JACKSON: Well, yeah, we done a lot of training, or they did internally. Somebody wouldn’t be able to climb and some of them that did climb would teach them how to do it, but we had a lot of them slide down the poles and worked in clinics and everything.

KELLER: I want to go back a little bit, back to your days with Johnny Campbell building that portion of Austin that he was building. Did you ever at any time ever have any confrontations with the crews working for the opposition?

JACKSON: No. In fact, we had a good working relation with them. I’d run out of strand or something like that I could go borrow some from there or they’d come and borrow some from me.

KELLER: It seems to me that when we were talking, was it yesterday or maybe part of the panel, that you said when you were building Austin – I guess this was part of your inside information – that you tried to circle them or to contain the areas in which Capital was working, is that right?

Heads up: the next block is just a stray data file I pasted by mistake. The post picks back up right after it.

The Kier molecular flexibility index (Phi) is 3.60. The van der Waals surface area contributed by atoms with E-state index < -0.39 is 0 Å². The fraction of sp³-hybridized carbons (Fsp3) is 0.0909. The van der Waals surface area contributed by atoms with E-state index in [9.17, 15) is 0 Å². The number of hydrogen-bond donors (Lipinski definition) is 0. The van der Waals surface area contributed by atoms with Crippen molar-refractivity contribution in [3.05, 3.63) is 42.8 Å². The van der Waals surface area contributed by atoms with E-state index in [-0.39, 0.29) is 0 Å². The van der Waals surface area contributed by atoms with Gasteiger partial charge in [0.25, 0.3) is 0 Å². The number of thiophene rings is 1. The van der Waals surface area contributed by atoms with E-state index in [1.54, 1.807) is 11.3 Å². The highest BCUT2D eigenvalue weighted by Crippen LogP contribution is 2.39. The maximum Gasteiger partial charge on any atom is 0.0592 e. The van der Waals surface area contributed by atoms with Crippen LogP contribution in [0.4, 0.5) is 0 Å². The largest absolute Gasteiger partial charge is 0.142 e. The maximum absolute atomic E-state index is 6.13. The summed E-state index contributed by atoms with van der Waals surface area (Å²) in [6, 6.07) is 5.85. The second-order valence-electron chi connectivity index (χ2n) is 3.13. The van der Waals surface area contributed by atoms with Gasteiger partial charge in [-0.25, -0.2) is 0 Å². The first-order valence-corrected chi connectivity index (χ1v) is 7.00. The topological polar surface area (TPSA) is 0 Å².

JACKSON: Well, it did right there at first, but then they kind of got a program going after I’d left the city and had lost control of that, and then they started building in the big areas and we did too. There was a lot of joint construction. One of the funniest things is…

KELLER: When you say joint construction what do you mean, please?

JACKSON: Well, I mean where they were building and we were building.

KELLER: Oh, okay.

JACKSON: That’s what I meant. But the first time it’d ever happened is where a customer of theirs, of Capital Cable’s, got off and wanted to take our cable. Well, that really riled them up and our men went to put it in and they’d put a valve through the hole that we had.